Plant demographic responses to an experimental summer fire were monitored for 12 yr on the Sevilleta National Wildlife Refuge, New Mexico, to determine recovery rates of burned plants and evaluate fire effectiveness in preventing shrub invasion of desert grasslands. Fourteen common species of grasses, shrubs, yucca, and cacti were measured for mortality, resprouting, regrowth, herbivory, and reproduction. After the first postfire growing season, black grama (Bouteloua eriopoda [Torr.] Torr.) declined 80% in size, whereas blue grama (Bouteloua gracilis [Willd. ex Kunth] Lag. ex Griffiths) exhibited no decline. Linear regression indicated that B. eriopoda needed 11 yr to recover. Spike dropseed (Sporobolus contractus A.S. Hitchc.) and purple three-awn (Aristida purpurea Nutt.) showed postfire declines in plant sizes, requiring 4- and > 5-yr recovery times, respectively. Sand muhly (Muhlenbergia arenicola Buckl.) exhibited no fire impact. Snakeweed (Gutierrezia sarothrae [Pursh] Britt. & Rusby) sustained 61% fire mortality and reduction in regrowth canopy size. Creosotebush (Larrea tridentata [Sesse & Moc. ex DC.] Coville) had 12% mortality, but survivors recovered over 12 yr. Fourwing saltbush (Atriplex canescens [Pursh] Nutt.) sustained 62% mortality, but recovered plant size in 5–6 yr. Winterfat (Krascheninnikovia lanata [Pursh] A. D. J. Meeuse & Smit) suffered 7% mortality, but required 9 yr to recover. Pale desert-thorn (Lycium pallidum Miers) survived fire, recovering prefire canopy size in 3 yr. Torrey joint-fir (Ephedra torreyana Watson) exhibited < 1% mortality, and recovered in 2–3 yr. Soapweed yucca (Yucca glauca Nutt.) had < 2% mortality, recovered plant sizes in 2 yr, and increased numbers of rosettes 17%. Chollas (Opuntia imbricata [Haw.] DC. and Opuntia clavata Engelm.) suffered high mortality rates and required > 12 yr recovery times. Results demonstrated that summer fire may counter some shrub and cacti invasion in central New Mexico, but once shrubs mature, fire is less effective in removing woody plants to restore southwestern grasslands.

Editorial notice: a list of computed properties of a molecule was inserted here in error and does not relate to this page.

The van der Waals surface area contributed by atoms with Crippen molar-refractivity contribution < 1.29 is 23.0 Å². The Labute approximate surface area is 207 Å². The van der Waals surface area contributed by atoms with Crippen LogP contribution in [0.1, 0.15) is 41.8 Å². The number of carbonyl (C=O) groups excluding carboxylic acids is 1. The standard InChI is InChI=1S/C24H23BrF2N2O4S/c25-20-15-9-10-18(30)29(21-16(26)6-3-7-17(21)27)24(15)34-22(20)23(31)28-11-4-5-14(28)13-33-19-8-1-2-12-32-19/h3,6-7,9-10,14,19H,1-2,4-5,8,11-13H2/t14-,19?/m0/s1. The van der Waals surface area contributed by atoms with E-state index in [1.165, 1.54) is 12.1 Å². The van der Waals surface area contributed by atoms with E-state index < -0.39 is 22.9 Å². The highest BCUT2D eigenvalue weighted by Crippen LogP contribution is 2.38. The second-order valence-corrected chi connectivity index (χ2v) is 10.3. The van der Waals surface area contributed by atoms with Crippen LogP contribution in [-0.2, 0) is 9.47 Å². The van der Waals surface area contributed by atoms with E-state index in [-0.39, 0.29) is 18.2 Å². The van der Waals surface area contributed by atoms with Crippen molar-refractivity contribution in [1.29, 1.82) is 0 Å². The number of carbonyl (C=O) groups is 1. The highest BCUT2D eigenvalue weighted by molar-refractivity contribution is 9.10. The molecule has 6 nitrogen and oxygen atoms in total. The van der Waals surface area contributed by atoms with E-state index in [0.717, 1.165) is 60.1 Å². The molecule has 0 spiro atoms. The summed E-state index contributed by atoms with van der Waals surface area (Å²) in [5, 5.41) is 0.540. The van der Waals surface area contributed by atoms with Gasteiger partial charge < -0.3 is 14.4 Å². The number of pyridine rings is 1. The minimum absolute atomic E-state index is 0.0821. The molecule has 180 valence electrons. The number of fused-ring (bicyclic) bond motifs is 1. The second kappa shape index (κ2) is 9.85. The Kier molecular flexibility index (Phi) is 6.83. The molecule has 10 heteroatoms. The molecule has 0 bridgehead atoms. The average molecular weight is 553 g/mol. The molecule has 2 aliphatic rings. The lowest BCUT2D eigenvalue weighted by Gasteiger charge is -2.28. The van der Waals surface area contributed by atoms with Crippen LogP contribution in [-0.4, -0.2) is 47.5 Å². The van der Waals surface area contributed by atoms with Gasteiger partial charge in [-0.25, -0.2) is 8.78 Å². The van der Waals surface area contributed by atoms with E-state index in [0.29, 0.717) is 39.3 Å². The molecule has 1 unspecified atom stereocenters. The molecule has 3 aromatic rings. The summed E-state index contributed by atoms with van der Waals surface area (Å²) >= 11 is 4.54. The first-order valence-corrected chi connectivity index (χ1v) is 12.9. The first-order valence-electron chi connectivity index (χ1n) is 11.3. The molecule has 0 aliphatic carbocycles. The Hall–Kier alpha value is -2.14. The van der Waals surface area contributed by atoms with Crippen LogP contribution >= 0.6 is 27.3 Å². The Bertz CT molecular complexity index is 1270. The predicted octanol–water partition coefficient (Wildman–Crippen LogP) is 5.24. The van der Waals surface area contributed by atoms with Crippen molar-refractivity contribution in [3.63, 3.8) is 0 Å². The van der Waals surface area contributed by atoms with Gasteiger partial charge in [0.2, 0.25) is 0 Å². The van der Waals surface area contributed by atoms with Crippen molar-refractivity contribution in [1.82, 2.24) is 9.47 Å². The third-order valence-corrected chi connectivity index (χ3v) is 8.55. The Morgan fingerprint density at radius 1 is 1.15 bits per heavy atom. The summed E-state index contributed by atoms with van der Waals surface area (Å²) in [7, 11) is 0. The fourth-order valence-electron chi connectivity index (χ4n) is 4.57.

You have requested a machine translation of selected content from our databases. This functionality is provided solely for your convenience and is in no way intended to replace human translation. Neither BioOne nor the owners and publishers of the content make, and they explicitly disclaim, any express or implied representations or warranties of any kind, including, without limitation, representations and warranties as to the functionality of the translation feature or the accuracy or completeness of the translations.
Translations are not retained in our system. Your use of this feature and the translations is subject to all use restrictions contained in the Terms and Conditions of Use of the BioOne website.
Vol. 61 • No. 2